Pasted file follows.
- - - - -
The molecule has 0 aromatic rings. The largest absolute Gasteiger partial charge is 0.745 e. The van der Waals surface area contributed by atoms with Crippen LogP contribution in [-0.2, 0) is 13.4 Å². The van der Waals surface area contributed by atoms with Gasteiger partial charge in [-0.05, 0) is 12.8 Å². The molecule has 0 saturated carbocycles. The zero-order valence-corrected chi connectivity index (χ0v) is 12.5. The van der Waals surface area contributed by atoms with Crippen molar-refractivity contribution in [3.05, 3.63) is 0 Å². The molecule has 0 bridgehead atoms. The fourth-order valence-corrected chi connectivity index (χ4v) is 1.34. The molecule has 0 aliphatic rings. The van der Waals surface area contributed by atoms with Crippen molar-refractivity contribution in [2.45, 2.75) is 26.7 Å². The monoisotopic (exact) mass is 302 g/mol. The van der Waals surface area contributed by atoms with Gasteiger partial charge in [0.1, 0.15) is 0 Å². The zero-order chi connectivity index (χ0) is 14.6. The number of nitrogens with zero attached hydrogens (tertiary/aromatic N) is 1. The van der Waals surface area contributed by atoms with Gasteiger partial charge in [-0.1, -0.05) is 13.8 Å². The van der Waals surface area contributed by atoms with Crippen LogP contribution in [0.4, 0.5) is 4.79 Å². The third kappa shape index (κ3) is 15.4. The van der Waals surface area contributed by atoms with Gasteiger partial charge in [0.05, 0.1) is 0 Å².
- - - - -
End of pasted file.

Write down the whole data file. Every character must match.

The molecule has 0 aromatic rings. The largest absolute Gasteiger partial charge is 0.745 e. The van der Waals surface area contributed by atoms with Crippen LogP contribution in [-0.2, 0) is 13.4 Å². The van der Waals surface area contributed by atoms with Gasteiger partial charge in [-0.05, 0) is 12.8 Å². The molecule has 0 saturated carbocycles. The zero-order valence-corrected chi connectivity index (χ0v) is 12.5. The van der Waals surface area contributed by atoms with Crippen molar-refractivity contribution in [3.05, 3.63) is 0 Å². The molecule has 0 bridgehead atoms. The fourth-order valence-corrected chi connectivity index (χ4v) is 1.34. The molecule has 0 aliphatic rings. The van der Waals surface area contributed by atoms with Crippen molar-refractivity contribution in [2.45, 2.75) is 26.7 Å². The monoisotopic (exact) mass is 302 g/mol. The van der Waals surface area contributed by atoms with Gasteiger partial charge in [0.1, 0.15) is 0 Å². The zero-order chi connectivity index (χ0) is 14.6. The number of nitrogens with zero attached hydrogens (tertiary/aromatic N) is 1. The van der Waals surface area contributed by atoms with Gasteiger partial charge in [-0.1, -0.05) is 13.8 Å². The van der Waals surface area contributed by atoms with Crippen LogP contribution in [0.4, 0.5) is 4.79 Å². The third kappa shape index (κ3) is 15.4. The van der Waals surface area contributed by atoms with Gasteiger partial charge in [0.05, 0.1) is 0 Å².